A new study led by Illinois chemistry professor Eric Oldfield has found new uses for medications brought to market to treat cancer, fertility issues and particular types of infections.
One of the study's goals is to find drugs that work against target bacteria in multiple ways.
“Bugs are clever: They can adapt and find ways around the things we develop to kill them," Oldfield said. "So if we attack them at multiple targets, it's harder for them to make one little change to get around it."
The priority in this study is adaptability: new uses for existing drugs that will effectively kill drug-resistant bacteria.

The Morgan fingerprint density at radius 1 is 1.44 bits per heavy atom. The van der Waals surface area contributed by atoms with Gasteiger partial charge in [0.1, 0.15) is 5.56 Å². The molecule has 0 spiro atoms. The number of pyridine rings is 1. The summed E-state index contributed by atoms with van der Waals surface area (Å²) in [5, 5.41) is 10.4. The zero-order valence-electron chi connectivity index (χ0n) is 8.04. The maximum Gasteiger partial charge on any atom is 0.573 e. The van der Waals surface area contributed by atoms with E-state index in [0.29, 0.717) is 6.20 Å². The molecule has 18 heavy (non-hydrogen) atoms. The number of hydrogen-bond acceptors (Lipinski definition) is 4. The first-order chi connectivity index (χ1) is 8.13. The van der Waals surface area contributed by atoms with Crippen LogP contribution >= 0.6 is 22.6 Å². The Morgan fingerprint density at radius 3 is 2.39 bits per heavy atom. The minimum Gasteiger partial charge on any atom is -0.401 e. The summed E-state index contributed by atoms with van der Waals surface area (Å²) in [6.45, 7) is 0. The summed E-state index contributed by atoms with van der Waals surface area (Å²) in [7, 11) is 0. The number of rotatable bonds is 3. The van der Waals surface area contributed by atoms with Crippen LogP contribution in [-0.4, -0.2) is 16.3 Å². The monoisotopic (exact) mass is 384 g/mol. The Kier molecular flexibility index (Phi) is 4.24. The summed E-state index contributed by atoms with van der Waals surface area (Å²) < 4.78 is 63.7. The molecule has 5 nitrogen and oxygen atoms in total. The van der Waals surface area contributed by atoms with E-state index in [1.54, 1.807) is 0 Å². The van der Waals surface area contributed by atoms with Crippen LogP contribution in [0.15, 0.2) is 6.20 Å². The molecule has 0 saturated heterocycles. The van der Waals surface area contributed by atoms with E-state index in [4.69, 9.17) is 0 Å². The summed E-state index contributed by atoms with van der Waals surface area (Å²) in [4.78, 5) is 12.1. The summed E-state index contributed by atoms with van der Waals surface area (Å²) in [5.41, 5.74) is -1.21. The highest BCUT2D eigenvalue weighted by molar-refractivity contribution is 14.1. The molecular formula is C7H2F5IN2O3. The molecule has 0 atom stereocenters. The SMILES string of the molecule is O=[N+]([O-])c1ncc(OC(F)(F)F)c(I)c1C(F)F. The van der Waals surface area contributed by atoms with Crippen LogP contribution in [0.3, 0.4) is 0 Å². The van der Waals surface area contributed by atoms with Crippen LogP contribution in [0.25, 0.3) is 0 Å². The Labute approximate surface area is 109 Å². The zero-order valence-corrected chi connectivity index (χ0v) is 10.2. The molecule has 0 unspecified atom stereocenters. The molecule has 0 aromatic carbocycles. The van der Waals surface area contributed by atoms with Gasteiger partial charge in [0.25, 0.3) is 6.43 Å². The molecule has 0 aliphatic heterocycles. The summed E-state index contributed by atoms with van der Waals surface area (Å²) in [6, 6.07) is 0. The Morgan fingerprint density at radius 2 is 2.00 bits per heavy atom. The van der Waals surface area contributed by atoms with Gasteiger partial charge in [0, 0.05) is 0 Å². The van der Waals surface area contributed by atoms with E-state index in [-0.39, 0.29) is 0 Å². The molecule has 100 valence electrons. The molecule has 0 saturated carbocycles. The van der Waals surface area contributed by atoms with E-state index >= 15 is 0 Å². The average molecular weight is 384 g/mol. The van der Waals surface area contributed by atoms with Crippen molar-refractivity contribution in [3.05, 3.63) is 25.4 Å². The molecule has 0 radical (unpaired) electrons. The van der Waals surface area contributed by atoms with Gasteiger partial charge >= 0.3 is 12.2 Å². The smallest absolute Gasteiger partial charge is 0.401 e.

The mechanism for destruction of drug-resistant bacteria is complex, but one facet under investigation is called uncoupling, a way to starve bacteria by depleting its energy.
"What we found is that a lot of FDA-approved molecules that are in use actually do kill bacteria and also act as uncouplers," Oldfield said. "We were kind of surprised to find that."
Not only is adaptability of existing drugs increasingly important, but so is advancing research and discovery.
This work is also advanced by the National Institutes of Health, and work continues to discover FDA-approved drugs whose structure permits new uses. These processes allow existing approved drugs to be made available for wider uses and to do so more quickly, which will advance treatment and save lives.